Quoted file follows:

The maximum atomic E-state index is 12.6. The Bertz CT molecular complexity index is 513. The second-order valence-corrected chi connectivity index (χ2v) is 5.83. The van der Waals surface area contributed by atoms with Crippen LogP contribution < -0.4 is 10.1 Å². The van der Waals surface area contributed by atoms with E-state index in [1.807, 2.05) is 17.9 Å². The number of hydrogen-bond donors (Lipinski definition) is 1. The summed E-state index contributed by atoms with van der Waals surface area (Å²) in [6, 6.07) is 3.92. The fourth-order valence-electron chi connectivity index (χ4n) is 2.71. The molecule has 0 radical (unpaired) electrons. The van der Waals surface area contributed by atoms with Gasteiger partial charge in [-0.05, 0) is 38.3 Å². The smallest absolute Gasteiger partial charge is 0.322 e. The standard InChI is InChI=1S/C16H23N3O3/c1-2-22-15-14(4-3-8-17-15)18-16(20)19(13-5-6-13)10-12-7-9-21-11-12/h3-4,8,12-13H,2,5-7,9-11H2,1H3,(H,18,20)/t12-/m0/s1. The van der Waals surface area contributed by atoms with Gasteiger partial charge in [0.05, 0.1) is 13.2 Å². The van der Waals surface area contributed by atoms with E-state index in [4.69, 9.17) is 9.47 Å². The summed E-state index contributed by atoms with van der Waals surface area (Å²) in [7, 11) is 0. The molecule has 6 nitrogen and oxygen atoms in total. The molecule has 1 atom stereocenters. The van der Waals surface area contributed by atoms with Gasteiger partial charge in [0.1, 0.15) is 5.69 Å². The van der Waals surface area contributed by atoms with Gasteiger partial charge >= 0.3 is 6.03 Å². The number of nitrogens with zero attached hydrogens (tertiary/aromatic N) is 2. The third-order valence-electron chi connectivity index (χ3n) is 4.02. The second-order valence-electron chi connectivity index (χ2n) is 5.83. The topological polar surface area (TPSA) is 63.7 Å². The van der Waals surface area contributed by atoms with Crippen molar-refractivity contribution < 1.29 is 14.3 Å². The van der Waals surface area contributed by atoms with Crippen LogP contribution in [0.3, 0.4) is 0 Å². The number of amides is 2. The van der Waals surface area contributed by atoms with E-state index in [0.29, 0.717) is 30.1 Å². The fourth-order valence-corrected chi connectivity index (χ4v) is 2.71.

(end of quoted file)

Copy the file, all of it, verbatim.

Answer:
The maximum atomic E-state index is 12.6. The Bertz CT molecular complexity index is 513. The second-order valence-corrected chi connectivity index (χ2v) is 5.83. The van der Waals surface area contributed by atoms with Crippen LogP contribution < -0.4 is 10.1 Å². The van der Waals surface area contributed by atoms with E-state index in [1.807, 2.05) is 17.9 Å². The number of hydrogen-bond donors (Lipinski definition) is 1. The summed E-state index contributed by atoms with van der Waals surface area (Å²) in [6, 6.07) is 3.92. The fourth-order valence-electron chi connectivity index (χ4n) is 2.71. The molecule has 0 radical (unpaired) electrons. The van der Waals surface area contributed by atoms with Gasteiger partial charge in [-0.05, 0) is 38.3 Å². The smallest absolute Gasteiger partial charge is 0.322 e. The standard InChI is InChI=1S/C16H23N3O3/c1-2-22-15-14(4-3-8-17-15)18-16(20)19(13-5-6-13)10-12-7-9-21-11-12/h3-4,8,12-13H,2,5-7,9-11H2,1H3,(H,18,20)/t12-/m0/s1. The van der Waals surface area contributed by atoms with Gasteiger partial charge in [0.05, 0.1) is 13.2 Å². The van der Waals surface area contributed by atoms with E-state index in [4.69, 9.17) is 9.47 Å². The summed E-state index contributed by atoms with van der Waals surface area (Å²) in [7, 11) is 0. The molecule has 6 nitrogen and oxygen atoms in total. The molecule has 1 atom stereocenters. The van der Waals surface area contributed by atoms with Gasteiger partial charge in [0.1, 0.15) is 5.69 Å². The van der Waals surface area contributed by atoms with Gasteiger partial charge >= 0.3 is 6.03 Å². The number of nitrogens with zero attached hydrogens (tertiary/aromatic N) is 2. The third-order valence-electron chi connectivity index (χ3n) is 4.02. The second-order valence-electron chi connectivity index (χ2n) is 5.83. The topological polar surface area (TPSA) is 63.7 Å². The van der Waals surface area contributed by atoms with Crippen molar-refractivity contribution < 1.29 is 14.3 Å². The van der Waals surface area contributed by atoms with Crippen LogP contribution in [0.3, 0.4) is 0 Å². The number of amides is 2. The van der Waals surface area contributed by atoms with E-state index in [0.29, 0.717) is 30.1 Å². The fourth-order valence-corrected chi connectivity index (χ4v) is 2.71.